When the markets revolt in upheaval over poor governmental policies or other causes, business owners tighten up and prepare for the worst. Patents are similar. The create a certainty with predictable results business owners can foresee. That doesn’t preclude possible litigation over patent rights, but once solidified, a patent can become a valuable asset impacting the many aspects of a going concern.
Without going into detail, the power of a patent is best revealed in a case that is presently ongoing. A startup developed a medical device that eliminated pain by stimulating the spine. When it introduced their product in the American market, a large medical device company challenged them. The startup began making considerable inroads in the market, posting gains of nearly four times that of previous quarters, when the large company instituted a legal challenge. Though it has lost on several key decisions, the large company has continued to expand its similar product in the market.
From the above example, the lesson learned is that patents protect a business, but they also pose a risk when litigation becomes a legal sword to gain a business advantage. This does not represent a rare or singular act, but with so many patents existing as the foundation for many businesses, it has become an annoying norm. The outcome of the case is not presently known, but from the facts and rulings, it represents an exemplary paradigm of the benefits and disadvantages inherent to patents.
The stability a patent provides a company is unassailable. For smaller firms and startups, they may only have a single patent that the business relies on for its very breath. Employees, as do owners, view it as a safeguard to their jobs, coupled with the ability to meet their living expenses and those of their family. The above litigation is a perfect example of what is at issue and why patents are so important. Driving the point home, the small firm complained to the judge in the case that if the large company was able to continue to expand in the market, they would have to compete against the medical device they invented.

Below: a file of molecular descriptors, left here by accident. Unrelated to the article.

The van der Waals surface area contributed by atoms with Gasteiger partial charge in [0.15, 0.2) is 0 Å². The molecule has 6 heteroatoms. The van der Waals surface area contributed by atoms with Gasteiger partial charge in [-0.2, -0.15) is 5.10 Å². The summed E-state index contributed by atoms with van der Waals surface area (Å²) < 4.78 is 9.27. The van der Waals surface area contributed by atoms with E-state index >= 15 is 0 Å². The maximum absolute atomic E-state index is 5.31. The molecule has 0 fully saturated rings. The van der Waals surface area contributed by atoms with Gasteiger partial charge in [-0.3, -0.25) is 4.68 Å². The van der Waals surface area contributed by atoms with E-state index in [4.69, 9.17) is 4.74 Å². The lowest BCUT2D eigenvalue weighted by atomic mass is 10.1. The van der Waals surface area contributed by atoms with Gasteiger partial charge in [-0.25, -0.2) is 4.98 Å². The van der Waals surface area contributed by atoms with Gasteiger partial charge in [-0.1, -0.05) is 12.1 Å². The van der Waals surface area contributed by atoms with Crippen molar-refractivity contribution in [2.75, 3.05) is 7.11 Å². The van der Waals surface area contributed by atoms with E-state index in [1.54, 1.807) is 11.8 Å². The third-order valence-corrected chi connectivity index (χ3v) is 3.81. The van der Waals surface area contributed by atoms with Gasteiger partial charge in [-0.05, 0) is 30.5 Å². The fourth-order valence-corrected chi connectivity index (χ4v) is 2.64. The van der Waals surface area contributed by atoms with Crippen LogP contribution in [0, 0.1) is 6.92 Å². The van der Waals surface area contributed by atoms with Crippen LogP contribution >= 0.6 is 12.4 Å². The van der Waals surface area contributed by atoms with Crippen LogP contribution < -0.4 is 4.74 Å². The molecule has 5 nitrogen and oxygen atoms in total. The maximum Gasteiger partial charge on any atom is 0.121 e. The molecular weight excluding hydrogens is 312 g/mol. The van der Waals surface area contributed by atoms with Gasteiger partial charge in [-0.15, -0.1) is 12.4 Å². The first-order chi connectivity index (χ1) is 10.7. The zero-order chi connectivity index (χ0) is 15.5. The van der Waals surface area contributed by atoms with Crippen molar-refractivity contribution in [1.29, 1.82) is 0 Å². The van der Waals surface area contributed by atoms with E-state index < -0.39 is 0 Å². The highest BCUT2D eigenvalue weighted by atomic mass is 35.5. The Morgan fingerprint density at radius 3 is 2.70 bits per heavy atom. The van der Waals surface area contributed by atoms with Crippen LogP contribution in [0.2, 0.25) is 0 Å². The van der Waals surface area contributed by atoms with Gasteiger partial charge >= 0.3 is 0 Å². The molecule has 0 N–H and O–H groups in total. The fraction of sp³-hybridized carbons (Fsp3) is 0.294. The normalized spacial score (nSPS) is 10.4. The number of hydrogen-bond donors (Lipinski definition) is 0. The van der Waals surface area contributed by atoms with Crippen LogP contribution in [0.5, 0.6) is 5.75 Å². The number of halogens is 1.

That comment goes right to the heart of why patents issue. If a product qualifies for a patent, then it should provide protection for its creator. This way the market becomes an incentive for others to create. History has told this story time and again. Recently, the best example is the cannabis or marijuana industry. Like California’s Gold Rush, innovations began to multiply as competitors looked for ways to better compete. Today, growers seek ways to improve crop production, quality, higher THC content and even cannabinoid concentrations for medical use as laws against cannabis use relax across the nation.
Once the patent is secure and the product successful, the company gains the rare distinction of protection over several decades. Reliance on the company, by both employees and those who conduct business with the patent holder, grows. It imbues a certain notoriety and reputation a company could not otherwise earn. Its product, given viable marketability, can last a long time, promising a continued revenue stream and business associations that may prove invaluable.
Success breeds success, as the saying goes. The company becomes more attractive to prospective employees who want to associate with a winning firm and one that is establishing or has an established name. Many younger executives like jumping on board with a growing concern, seeing a brighter future with greater prospects for advancement. Attracting talent bodes well for any growing concern both presently and prospectively.
In this same vein, a patent also promises continued permanence in other ways. People look to a patent like a rock in a stream, but patents move with time – they move downstream. With time other patents arrive that may either obsolesce a prior patent or need it to give life to other patents as part of a complementary asset. So the value may change, but the change promises continued life and stability.
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